Yeshiva University Lecture Hall Yields $15.5M Despite MTA Caveat
A former Yeshiva University lecture hall at 237-241 East 34th Street in Murray Hill has sold for $15.5 million, city records show.
A caveat in the potential for development at the site didn’t stop a series of potential buyers from lining up for a competitive bid to buy the property, said Massey Knakal’s John Ciraulo, who handled the sale along with Michael Azarian and Kobi Leifer.
Three developers courted the university, but a New York City-based firm with a long track record of building dormitory space ultimately prevailed, with plans to do the same at the Yeshiva site.
“At the end of the day, three developers, all will different ideas, came forward and we ended up having three contracts out there at the same (price) level,” Mr. Ciraulo said. “Yeshiva really wanted to get it done this year… the buyer signed the contract with a 10 percent deposit and signed 30 days after the contract” went out.
The 4-story, 17,875 square foot building between Second and Third Avenues currently holds a 359-seat lecture hall, with offices, storage and utility rooms on the upper floors and in the basement.
As for the caveat — the property lies at one of many intersections where the Metropolitan Transportation Authority plans to construct an entrance, or exit, to the Second Avenue Subway, which is under construction and has been in planning for three decades.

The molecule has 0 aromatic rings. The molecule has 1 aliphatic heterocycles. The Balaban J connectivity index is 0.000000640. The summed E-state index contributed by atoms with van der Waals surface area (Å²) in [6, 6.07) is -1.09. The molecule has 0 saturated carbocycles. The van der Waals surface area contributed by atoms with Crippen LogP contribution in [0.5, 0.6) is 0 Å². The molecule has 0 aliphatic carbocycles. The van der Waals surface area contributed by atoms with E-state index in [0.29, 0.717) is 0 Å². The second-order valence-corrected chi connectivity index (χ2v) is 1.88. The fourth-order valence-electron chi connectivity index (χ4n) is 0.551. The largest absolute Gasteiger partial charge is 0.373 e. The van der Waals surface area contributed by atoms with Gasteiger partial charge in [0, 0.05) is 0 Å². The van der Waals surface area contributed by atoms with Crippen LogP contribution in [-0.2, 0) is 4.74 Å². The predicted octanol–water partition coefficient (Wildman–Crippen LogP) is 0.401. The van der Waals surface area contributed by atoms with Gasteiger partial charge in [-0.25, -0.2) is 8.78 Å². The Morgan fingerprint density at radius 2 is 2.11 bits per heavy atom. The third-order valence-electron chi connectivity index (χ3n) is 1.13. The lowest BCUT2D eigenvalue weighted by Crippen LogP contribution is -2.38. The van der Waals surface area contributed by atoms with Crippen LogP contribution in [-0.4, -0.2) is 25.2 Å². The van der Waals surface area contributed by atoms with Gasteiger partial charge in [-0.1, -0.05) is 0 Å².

The MTA can take back parts of properties based on the subway’s needs, along what Mr. Ciraulo referred to as “shaded areas” that can be seen in the MTA’s construction plans.
“Anyone that is looking to build within that shaded area will have to get MTA approval,” he said. “The owner has to build knowing that at any time in the next 100 years the MTA could come back and take back part of the property.”
But Mr. Ciraulo called it only “a slight bump” in gaining the buyer’s comfort with the deal, since an MTA seizure often allows a property owner to add additional square footage elsewhere in the building.
While he declined to identify the buyer, Mr. Ciraulo noted that the developer anticipates the interest of multiple city schools in housing students at the dormitory once it is complete. It was not yet determined whether the building would be torn down or built upon, he added.
The Second Avenue Subway will include a two-track line along Second Avenue, from 125th Street to the Financial District; and a connection from Second Avenue through the 63rd Street tunnel to existing tracks for service to West Midtown and Brooklyn.
The property is currently zoned for approximately 49,380 buildable square feet.
Yeshiva University was unavailable for comment.